They’re good-hearted, caring people. They’re trying their best to help friends and family. They sacrifice their time and energy to help their loved ones. And they’re getting little support from the outside.
They’re what are referred to as Friend, Family and Neighbor providers – or informal providers.
It’s a term with which not everyone is familiar. In general, it refers to people who are close to you and who want to help. They’re good-hearted grandparents, friendly neighbors and close friends offering affordable childcare – not something that’s readily available to everyone these days.
What these kind-hearted souls don’t always have, however, is professional support.
Filling a gap
Enter the Colorado Statewide Parent Coalition. This group, founded back in 1980, saw a gap in the educational growth of children and decided to fill it.
“We focus on supporting the educational system from birth to 20 years old,” said Executive Director Lorena Garcia. “We started 42 years ago when a group of parents recognized that our educational system was not really built to support their children – primarily Latino parents. So, we set out to train migrant parents on how to be the best advocates for their children.”
Over the years the organization grew. As problems were tackled, others arose, and in 2005 the coalition saw a need well before children ever walked into a classroom.
“Typically, we find out where children are in their educational journey by about the third grade,” Garcia said. “It’s too late by then. We wanted to focus on how we address the educational opportunities gap before Black or Hispanic kids enter school.”
Keeping up with needs
Thus, the Providers Advancing School Outcomes (PASO) program was born, and to date has already served more than 1,400 providers. The program is a 15-week, 120-hour training program guiding informal childcare providers. Its goal is to provide them with the skills and knowledge necessary to earn a Child Development Associate credential, a key piece to becoming a qualified teacher of young children.
“We have one provider that graduated from PASO about seven years ago,” Garcia said. “She continues to care for kids, but recognized what she needed to do to dramatically improve the environment for them. She saved money while charging for childcare in a better, more equitable way. Then she built an entire room in her home to be a childcare center.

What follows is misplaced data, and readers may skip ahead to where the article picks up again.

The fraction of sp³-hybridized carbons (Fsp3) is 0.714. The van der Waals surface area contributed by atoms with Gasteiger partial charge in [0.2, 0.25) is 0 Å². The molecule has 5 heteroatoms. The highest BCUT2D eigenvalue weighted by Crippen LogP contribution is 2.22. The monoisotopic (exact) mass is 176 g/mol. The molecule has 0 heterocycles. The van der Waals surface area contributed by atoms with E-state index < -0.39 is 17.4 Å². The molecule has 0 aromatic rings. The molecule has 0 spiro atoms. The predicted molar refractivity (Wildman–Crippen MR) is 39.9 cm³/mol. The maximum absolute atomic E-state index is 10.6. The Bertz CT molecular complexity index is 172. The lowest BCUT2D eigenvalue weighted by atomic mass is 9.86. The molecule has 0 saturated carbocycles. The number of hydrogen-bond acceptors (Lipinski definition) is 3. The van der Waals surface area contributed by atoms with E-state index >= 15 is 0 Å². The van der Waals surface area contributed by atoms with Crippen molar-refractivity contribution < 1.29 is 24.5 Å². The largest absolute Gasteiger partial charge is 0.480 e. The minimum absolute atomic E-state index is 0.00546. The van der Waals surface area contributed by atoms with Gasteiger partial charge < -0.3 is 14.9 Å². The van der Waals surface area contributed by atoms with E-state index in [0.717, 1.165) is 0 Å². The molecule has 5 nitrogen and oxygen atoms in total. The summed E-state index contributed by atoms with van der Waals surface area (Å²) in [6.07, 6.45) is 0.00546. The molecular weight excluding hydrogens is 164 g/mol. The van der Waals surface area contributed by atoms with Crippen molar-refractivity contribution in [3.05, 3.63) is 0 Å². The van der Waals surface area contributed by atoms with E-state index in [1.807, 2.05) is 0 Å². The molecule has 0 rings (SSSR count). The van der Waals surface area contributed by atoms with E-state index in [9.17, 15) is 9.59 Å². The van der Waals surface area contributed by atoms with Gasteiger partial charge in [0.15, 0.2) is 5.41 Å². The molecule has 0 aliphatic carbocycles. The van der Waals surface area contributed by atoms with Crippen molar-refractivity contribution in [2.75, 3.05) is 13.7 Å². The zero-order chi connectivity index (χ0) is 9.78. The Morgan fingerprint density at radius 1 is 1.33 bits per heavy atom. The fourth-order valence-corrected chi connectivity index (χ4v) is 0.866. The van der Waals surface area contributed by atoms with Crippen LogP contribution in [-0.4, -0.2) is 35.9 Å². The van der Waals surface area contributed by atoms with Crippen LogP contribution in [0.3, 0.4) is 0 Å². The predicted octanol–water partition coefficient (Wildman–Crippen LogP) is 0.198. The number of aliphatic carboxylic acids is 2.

“She’s entirely dedicated to the children in her care.”
With a grant from , Garcia said the Colorado Statewide Parent Coalition has been able to reach out to and help more providers.
“It’s a pretty costly program,” Garcia said. “When we’re able to expand and receive help from sources like Elevation Foundation, it has quite a reach. And it has an exponential impact on children and the providers we’re able to train.”
While the work to educate caregivers continues, the Coalition has its sights set on a recently-passed, state-level bill creating the Colorado Department of Early Childhood.
“It’s designed to provide support for all families and all forms of care, including informal friends and family members,” Garcia said. “Our focus is making sure we can operationalize the vision. It’s nice to envision all these things, but if it’s left as a vision it doesn’t help anyone.
“We want to ensure it goes beyond a vision and becomes a reality for the people who love and support us.”
For more information on Elevations Foundation and the work it’s doing in our community, to learn more about its grant program or to help support one of the foundation’s causes, please click .